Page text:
But the constitutional powers here rightly claimed by Secretary Chase have no necessary connection with, or relation to, banking; they grant no authority to the national government to enter into the banking business, or to authorize individuals to enter into it; nor do they grant any authority to interfere with banking under State law. They have nothing to do with banking, but everything to do with currency-making; because currency-making interferes with the regulation of commerce, with the value of money, and with the chief ends of national government. Unquestionably they give to Congress full control of the currency throughout the United States. This is the point to which the attention of Congress should be earnestly directed.

When the obvious distinction between banking and currency-making shall be comprehended in Congress, there will be an end of the prattle about the interference of the national government with State rights in the matter of banking, for it is not banking that is interfered with in controlling the national currency. No matter how or when the business of creating currency was assumed by banks, it is not banking, but a function of national sovereignty with which the States have no rightful or constitutional concern whatever. There is, therefore, no necessary collision between the State and national governments in reference to it, and Congress has as plain a right to suppress it as to suppress the levying of duties on imports by the State authorities.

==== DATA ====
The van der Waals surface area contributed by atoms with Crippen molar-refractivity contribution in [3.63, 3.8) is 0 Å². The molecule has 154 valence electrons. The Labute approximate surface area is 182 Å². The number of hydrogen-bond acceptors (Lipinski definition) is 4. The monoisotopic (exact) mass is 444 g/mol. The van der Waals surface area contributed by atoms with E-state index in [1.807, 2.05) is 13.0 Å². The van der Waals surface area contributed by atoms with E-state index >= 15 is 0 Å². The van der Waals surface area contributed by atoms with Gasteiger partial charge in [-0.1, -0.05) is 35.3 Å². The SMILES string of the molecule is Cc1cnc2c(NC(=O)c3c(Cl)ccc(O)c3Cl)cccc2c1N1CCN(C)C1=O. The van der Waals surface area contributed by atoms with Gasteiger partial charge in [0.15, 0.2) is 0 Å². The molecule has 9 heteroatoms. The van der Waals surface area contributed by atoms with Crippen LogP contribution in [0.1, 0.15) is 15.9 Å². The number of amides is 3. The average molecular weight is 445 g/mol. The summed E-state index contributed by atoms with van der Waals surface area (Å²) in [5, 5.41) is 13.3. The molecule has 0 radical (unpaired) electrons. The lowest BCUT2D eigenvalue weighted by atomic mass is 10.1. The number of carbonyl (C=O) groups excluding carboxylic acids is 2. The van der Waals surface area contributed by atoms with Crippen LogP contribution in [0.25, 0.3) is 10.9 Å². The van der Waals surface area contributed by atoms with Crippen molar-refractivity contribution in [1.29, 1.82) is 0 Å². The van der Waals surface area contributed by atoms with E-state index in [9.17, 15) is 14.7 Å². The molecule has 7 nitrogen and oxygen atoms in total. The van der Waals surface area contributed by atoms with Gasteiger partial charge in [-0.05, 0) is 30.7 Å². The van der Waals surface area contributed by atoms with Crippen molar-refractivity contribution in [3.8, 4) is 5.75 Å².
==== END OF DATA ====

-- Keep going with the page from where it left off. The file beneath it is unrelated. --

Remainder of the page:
Banking is dealing in money and loanable capital. Currency-making is producing money, and credits to pass for money, whether inscribed in book account, and circulated by checks, or certified and circulated in bank or government notes. We are not now considering the right or expediency on the part of the government of circulating its debt as currency, which may well be doubted. Everything belonging to a running cash account is alike currency, embracing, of course, every item debited to the cash account of every trader, bank, banker, or government. Under an exclusively metallic or money currency it is obvious that every such item would be money, or covered dollar for dollar by money on deposit, and circulated in certificates of deposit or in checks.* But the term "deposit," applied to a mere bank credit payable on demand, without money in reserve against it, is, in plain Saxon, a lie. The French term "account current," applied to the bank credit, is more honest and more appropriate, although a fiction still so far as it exceeds the money in bank, and is subject to check at sight.